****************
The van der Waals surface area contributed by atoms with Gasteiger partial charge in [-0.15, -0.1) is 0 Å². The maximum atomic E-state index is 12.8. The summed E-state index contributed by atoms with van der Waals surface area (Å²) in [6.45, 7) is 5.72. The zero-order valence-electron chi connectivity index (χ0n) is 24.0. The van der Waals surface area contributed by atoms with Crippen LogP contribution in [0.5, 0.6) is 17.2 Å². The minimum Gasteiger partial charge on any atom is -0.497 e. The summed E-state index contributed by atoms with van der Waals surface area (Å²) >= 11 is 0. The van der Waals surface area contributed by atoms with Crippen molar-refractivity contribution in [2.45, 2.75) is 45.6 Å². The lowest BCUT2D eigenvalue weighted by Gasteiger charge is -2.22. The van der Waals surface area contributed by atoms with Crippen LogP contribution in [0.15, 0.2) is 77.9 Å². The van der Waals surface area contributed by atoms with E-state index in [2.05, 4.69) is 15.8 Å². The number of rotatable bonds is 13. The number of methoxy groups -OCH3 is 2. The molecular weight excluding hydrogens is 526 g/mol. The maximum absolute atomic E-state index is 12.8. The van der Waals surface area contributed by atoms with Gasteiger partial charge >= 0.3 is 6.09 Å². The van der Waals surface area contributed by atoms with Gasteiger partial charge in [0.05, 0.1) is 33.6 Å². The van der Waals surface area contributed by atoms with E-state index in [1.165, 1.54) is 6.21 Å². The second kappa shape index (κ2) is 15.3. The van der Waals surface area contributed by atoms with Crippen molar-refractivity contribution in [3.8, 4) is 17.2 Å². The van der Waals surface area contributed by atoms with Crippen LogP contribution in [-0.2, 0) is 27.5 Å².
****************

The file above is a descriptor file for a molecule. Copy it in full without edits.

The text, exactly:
The van der Waals surface area contributed by atoms with Gasteiger partial charge in [-0.15, -0.1) is 0 Å². The maximum atomic E-state index is 12.8. The summed E-state index contributed by atoms with van der Waals surface area (Å²) in [6.45, 7) is 5.72. The zero-order valence-electron chi connectivity index (χ0n) is 24.0. The van der Waals surface area contributed by atoms with Crippen LogP contribution in [0.5, 0.6) is 17.2 Å². The minimum Gasteiger partial charge on any atom is -0.497 e. The summed E-state index contributed by atoms with van der Waals surface area (Å²) >= 11 is 0. The van der Waals surface area contributed by atoms with Crippen molar-refractivity contribution in [2.45, 2.75) is 45.6 Å². The lowest BCUT2D eigenvalue weighted by Gasteiger charge is -2.22. The van der Waals surface area contributed by atoms with Crippen LogP contribution in [0.15, 0.2) is 77.9 Å². The van der Waals surface area contributed by atoms with E-state index in [2.05, 4.69) is 15.8 Å². The number of rotatable bonds is 13. The number of methoxy groups -OCH3 is 2. The molecular weight excluding hydrogens is 526 g/mol. The maximum absolute atomic E-state index is 12.8. The van der Waals surface area contributed by atoms with Gasteiger partial charge >= 0.3 is 6.09 Å². The van der Waals surface area contributed by atoms with Gasteiger partial charge in [0.05, 0.1) is 33.6 Å². The van der Waals surface area contributed by atoms with E-state index in [1.165, 1.54) is 6.21 Å². The second kappa shape index (κ2) is 15.3. The van der Waals surface area contributed by atoms with Crippen molar-refractivity contribution in [3.8, 4) is 17.2 Å². The van der Waals surface area contributed by atoms with Crippen LogP contribution in [-0.2, 0) is 27.5 Å².